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    1. So true, Brenda...stress really can kill, as it disrupts the HPA axis and all our hormonal communication. And cortisol kills endothelial cells. Deep belly breathing during stressful times releases nitric oxide, increases melatonin and decreases cortisol. It really works. http://www.ncbi.nlm.nih.gov/pmc/articles/PMC3139518/ It was great to meet you (finally!!) Hang in there, do the best you can each day, and don't beat yourself up for not making some "goal." Every little thing is healing...xo

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    2. Thank you for the tips, I do try 4x4 breathing when I can calm myself enough to remember how to calm myself. It can be so complicated to untangle multiple diagnosis symptoms, but internal inflammation has such an impact

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  6. Hi Joan,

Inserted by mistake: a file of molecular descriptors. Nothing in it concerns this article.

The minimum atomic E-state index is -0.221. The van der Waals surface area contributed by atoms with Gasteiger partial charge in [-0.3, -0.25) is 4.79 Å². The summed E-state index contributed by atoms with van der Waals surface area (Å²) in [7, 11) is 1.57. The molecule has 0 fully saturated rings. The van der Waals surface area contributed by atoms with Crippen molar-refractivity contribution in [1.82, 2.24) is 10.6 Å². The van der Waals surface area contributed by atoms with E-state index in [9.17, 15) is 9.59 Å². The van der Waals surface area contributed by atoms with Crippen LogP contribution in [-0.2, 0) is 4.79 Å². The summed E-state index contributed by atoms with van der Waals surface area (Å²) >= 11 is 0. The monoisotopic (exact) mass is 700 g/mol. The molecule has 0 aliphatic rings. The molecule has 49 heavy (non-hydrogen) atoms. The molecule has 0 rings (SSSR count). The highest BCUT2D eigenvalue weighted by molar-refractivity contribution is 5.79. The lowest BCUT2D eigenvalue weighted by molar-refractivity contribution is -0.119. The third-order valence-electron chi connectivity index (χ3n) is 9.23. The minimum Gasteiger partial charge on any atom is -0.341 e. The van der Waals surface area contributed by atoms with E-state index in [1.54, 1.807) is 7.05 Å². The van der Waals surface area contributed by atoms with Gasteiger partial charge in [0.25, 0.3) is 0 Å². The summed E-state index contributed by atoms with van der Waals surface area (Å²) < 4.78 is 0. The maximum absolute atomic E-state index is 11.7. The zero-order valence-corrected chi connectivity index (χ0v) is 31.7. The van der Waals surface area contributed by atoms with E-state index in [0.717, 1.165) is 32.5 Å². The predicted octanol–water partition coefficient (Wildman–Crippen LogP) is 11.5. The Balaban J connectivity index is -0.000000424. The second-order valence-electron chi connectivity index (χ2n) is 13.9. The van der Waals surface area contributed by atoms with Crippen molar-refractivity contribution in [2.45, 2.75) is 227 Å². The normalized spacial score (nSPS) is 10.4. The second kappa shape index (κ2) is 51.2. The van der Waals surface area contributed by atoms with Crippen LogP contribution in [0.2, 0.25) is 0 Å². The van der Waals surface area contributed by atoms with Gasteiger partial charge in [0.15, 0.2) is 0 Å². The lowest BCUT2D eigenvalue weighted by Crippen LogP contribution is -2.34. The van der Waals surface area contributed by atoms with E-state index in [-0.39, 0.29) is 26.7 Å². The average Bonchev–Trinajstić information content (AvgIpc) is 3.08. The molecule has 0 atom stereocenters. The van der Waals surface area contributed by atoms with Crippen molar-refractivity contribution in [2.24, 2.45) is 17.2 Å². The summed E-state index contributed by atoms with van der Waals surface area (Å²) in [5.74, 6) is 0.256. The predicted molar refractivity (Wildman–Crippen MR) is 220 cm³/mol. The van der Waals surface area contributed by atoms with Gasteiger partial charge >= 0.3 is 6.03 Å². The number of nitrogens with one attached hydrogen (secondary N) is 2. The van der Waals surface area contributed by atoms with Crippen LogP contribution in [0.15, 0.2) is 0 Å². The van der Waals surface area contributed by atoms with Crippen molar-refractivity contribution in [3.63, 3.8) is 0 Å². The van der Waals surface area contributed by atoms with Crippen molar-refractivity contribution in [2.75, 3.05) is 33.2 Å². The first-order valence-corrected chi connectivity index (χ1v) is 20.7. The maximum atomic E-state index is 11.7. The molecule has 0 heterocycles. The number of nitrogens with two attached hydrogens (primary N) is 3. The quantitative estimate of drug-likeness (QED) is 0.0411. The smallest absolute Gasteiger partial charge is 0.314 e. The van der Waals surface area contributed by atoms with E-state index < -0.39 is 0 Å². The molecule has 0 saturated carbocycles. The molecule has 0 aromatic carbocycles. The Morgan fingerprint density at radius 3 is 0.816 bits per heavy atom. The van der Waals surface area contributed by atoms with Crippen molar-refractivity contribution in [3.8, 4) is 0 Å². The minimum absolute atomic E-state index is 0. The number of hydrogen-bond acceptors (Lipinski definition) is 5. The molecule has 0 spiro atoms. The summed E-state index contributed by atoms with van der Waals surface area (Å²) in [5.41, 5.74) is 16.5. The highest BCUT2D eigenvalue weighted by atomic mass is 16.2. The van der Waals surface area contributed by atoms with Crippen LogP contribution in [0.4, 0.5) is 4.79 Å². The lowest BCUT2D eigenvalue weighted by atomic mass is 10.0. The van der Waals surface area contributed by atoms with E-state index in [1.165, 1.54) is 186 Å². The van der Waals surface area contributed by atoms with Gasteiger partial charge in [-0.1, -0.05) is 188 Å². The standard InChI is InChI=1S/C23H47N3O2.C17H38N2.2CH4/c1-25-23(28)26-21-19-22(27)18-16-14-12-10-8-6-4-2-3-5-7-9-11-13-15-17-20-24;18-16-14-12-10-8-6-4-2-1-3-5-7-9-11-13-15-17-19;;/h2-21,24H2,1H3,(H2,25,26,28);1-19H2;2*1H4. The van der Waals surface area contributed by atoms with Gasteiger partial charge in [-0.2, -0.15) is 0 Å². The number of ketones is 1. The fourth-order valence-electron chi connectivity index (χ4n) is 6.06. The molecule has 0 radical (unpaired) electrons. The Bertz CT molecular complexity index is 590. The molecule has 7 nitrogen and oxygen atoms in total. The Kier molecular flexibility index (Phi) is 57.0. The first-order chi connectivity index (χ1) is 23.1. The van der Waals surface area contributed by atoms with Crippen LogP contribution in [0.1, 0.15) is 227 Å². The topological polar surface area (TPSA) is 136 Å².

I learned today that I have 'intestinal metaplasia' in my stomach. It did sound a bit similar to the endothelial but not sure if there is a connection. Have you heard about the association? I know you are not a doctor ,but would value your opinion. If not, also fine!

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    1. Hi Job---intestinal metaplasia refers to the irritated lining of your esophagus caused by acid reflux and inflammation. Doctors want to keep an eye on it, because this irritation can become cancerous if allowed to continue. You physician will recommend a diet/anti-acid treatment to reduce reflux and irritation. You're right, there is a connection to endothelial dysfunction caused by oxidative stress and inflammation. Here's a paper where you can learn more. Good luck!! Joan (not a doctor :) http://www.ncbi.nlm.nih.gov/pmc/articles/PMC2291500/

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  7. Thank you always Joan from me here in ENGLAND UK for all your hard work .